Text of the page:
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Like many things that have changed over time, hair styles, fashionable drinks, or furniture, fashion has managed to adapt to the world around it. Some pieces however, have managed to remain classics while still evolving to fit the needs of people. The women’s suit is one such garment. A classic staple that has managed to outlive many of its fellow trends well into the decades, it has also had the capability to evolve with the world.

Women’s fashion never really took comfort or flexibility into the equation. Why should it? With limited roles, society and the fashion world focused more on flattering or enhancing a woman’s features.  This often meant less flexible fabrics, more restriction, and less comfort. Suits themselves were originally intended for men. While women during the Regency (late 1790’s — 1820’s) wore what we would call a suit, it was at that time referred to as a “ridding costume”, or just “costume” later in the Victorian era (1830’s — late 1890’s). Reserved for riding horses only or later on, as an extension of women’s outdoor fashion, it lacked any amount of freedom found in it’s later models. However as the world found itself plunging into WWI, and women began to enter the work force in droves, they began demanding a different kind of fashion.  Looser cuts, comfier fabrics and styles that allowed a wider range of movement became the vocal point for women’s fashion.

Corsets began moving away from the skewed misshapening of the waist, towards a straighter, more natural form. This allowed for softer skirts, more supple material. With WWI requiring free movement in garmets, looser cuts formed an hems rose. One couldn’t nesisarily focuse on working around machinery or hospitals in a corset that restricted breathing or a long skirt that tangled around the ankles. However, as the Great Depression hit hems suddenly dropped.  There was a need for simpler fashion, frugal styles but movement was still a desired trait. This desire carried well into WWII with “ration fashion” and many desiring houses and textile companies going under from the war. However, as the world began to crawl back out after the war and the economy steadily rose in the late 40’s and into the 50’s, women’s fashion followed close behind.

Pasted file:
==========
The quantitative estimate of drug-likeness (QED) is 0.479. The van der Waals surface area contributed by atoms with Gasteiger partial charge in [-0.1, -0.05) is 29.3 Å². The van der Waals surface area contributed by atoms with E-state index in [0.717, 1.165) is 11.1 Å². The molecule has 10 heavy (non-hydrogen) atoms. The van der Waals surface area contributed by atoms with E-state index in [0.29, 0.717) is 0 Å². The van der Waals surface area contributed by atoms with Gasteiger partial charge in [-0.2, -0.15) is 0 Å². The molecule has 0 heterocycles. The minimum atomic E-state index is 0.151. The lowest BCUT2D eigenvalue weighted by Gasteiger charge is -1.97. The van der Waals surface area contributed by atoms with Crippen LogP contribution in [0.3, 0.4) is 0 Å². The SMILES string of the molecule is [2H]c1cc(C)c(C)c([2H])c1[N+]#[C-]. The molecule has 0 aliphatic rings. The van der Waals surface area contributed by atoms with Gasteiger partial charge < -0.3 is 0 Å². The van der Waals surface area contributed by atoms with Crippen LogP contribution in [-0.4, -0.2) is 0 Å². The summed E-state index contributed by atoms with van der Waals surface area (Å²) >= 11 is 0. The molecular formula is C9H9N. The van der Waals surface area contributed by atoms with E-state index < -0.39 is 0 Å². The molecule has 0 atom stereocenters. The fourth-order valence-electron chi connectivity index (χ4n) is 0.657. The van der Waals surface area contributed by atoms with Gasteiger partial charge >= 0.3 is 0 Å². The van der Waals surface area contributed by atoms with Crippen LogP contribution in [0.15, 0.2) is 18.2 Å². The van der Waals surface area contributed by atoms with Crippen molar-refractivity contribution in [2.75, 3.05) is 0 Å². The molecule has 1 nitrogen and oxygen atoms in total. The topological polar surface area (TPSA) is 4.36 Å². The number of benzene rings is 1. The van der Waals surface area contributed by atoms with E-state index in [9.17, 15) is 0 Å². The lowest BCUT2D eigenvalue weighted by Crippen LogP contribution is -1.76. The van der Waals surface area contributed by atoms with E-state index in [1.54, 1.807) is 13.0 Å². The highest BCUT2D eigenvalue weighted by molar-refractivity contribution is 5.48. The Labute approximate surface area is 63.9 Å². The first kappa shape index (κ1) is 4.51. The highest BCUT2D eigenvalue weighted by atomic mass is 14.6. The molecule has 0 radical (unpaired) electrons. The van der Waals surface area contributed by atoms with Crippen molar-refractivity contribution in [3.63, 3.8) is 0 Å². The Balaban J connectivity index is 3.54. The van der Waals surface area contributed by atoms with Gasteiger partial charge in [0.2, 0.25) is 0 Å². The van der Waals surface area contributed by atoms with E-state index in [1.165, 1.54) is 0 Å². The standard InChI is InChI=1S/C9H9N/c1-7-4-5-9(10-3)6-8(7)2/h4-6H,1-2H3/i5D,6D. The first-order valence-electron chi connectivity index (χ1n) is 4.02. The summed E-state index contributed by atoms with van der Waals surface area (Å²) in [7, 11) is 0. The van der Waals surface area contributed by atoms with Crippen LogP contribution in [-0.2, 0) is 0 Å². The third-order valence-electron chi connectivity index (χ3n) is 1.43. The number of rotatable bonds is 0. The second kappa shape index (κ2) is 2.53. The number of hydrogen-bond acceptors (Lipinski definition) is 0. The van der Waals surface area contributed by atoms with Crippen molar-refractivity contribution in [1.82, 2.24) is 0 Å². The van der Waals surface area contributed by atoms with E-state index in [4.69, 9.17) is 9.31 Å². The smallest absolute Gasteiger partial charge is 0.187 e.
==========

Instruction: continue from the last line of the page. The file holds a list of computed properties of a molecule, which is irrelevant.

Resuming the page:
The suit, like most of women’s fashion, began reviving favorite qualities such as attention to details, higher hems and color. As the 60’s began the woman’s suit that most people are familiar with began to take shape, with the movement of women once again entering the career fields anew the suit became a classic image of the working woman. The popular pant suit of the 1980’s and 90’s was created during this time by André Courrèges in 1964, but would not take hold as the go to for some time.

Until then the skirted suit was the choice of women. One popular designer that managed to stand the test of time, through war and trends, was Lilli Ann.

A mid century American fashion line originating in San Francisco’s in 1934 by Adolph Schuman, Lillia Ann was one of the pioneers in women’s suits. Known for their elegance and elaborate suits and coats, Lilli Ann brought to fashion a desire for classic pieces fit for the modern woman’s needs as the years passed — examples of these can be seen in the transition into the 60’s where the brand came out with a knit and mod inspired  pieces and later, the 70’s with a career woman’s line.

Lilli Ann was not just influential in its ability to adapt through history but by its operations. When WWII was causing many textile businesses in Europe to close, Schuman moved his companies production overseas where he employed the struggling companies ultimately saving them from closing. It’s here where “Paris” or “Londo” bin being added to the garmets tags. One can see the journey of each garmet and the transition to different places with each tag from Europe. After the war the company was moved back to the states where it continued to thrive. While the company had a long run, it came to an end in 2000 when the company finally closed.

Another power house in the area of women’s suits was Philadelphia designer Albert Nipon. Albert and his wife Pearl — whom he reportedly met after throwing her fully clothed into a pool, which should tell one about the carefree personality of the designer — entered the fashion scene originally with a maternity line in the 1950’s known as Ma Mere. It was with their ultra feminine women’s clothing that their name went international in the 1970’s. They sold their maternity line and began focusing on the career woman of the 70’s as women began making the transition into  more and more careers. Smart, comfortable, fluid, details and fit were their focus for this new modern woman, and their suits reflected that. With smart lines, and elegant yet comfortable styles. The brand managed to survive Albert’s incarceration for tax evasion and bribery in the investigation of Philadelphia Internal Revenue Service, bankruptcy in the 80’s and even being sold. The company still runs by Leslie Fay Co, with the Nipon’s continuing to contribute to designs.

With the multiple transitions that took place in the 20th century, women’s fashion had a radical shift from “restriction” to “control” and gave way to the working woman, allowing her to pursue what she wanted without worry. The suit itself still remains a go to piece for many, and while the fabrics may continue to change, the suit will not doubt continue to adapt.

 

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Categories: history of fashion, Our boutique, UncategorizedTags: , , , , , , , , , ,

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